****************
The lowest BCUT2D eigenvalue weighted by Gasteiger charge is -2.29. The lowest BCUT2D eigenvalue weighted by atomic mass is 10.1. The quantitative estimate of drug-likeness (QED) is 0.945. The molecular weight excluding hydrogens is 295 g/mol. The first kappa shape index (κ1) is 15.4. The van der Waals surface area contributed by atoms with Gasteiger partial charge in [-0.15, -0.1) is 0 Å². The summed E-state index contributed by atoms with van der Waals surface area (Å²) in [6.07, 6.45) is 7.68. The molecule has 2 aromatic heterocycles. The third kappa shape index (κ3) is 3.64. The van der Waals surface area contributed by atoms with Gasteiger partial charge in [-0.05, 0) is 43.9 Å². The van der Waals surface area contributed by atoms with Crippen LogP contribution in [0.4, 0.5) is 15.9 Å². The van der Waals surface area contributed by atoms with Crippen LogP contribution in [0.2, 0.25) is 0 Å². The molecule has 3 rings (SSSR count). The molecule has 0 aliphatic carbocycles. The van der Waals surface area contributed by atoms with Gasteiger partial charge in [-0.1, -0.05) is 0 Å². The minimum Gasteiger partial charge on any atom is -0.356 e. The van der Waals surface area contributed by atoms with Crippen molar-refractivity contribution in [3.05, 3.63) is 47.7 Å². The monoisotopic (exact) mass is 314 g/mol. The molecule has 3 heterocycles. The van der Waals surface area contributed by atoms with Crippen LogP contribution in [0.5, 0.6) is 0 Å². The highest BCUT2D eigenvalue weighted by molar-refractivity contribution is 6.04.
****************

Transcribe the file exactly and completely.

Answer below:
The lowest BCUT2D eigenvalue weighted by Gasteiger charge is -2.29. The lowest BCUT2D eigenvalue weighted by atomic mass is 10.1. The quantitative estimate of drug-likeness (QED) is 0.945. The molecular weight excluding hydrogens is 295 g/mol. The first kappa shape index (κ1) is 15.4. The van der Waals surface area contributed by atoms with Gasteiger partial charge in [-0.15, -0.1) is 0 Å². The summed E-state index contributed by atoms with van der Waals surface area (Å²) in [6.07, 6.45) is 7.68. The molecule has 2 aromatic heterocycles. The third kappa shape index (κ3) is 3.64. The van der Waals surface area contributed by atoms with Gasteiger partial charge in [-0.05, 0) is 43.9 Å². The van der Waals surface area contributed by atoms with Crippen LogP contribution in [0.4, 0.5) is 15.9 Å². The van der Waals surface area contributed by atoms with Crippen LogP contribution in [0.2, 0.25) is 0 Å². The molecule has 3 rings (SSSR count). The molecule has 0 aliphatic carbocycles. The van der Waals surface area contributed by atoms with Gasteiger partial charge in [-0.1, -0.05) is 0 Å². The minimum Gasteiger partial charge on any atom is -0.356 e. The van der Waals surface area contributed by atoms with Crippen molar-refractivity contribution in [3.05, 3.63) is 47.7 Å². The monoisotopic (exact) mass is 314 g/mol. The molecule has 3 heterocycles. The van der Waals surface area contributed by atoms with Crippen LogP contribution in [0.5, 0.6) is 0 Å². The highest BCUT2D eigenvalue weighted by molar-refractivity contribution is 6.04.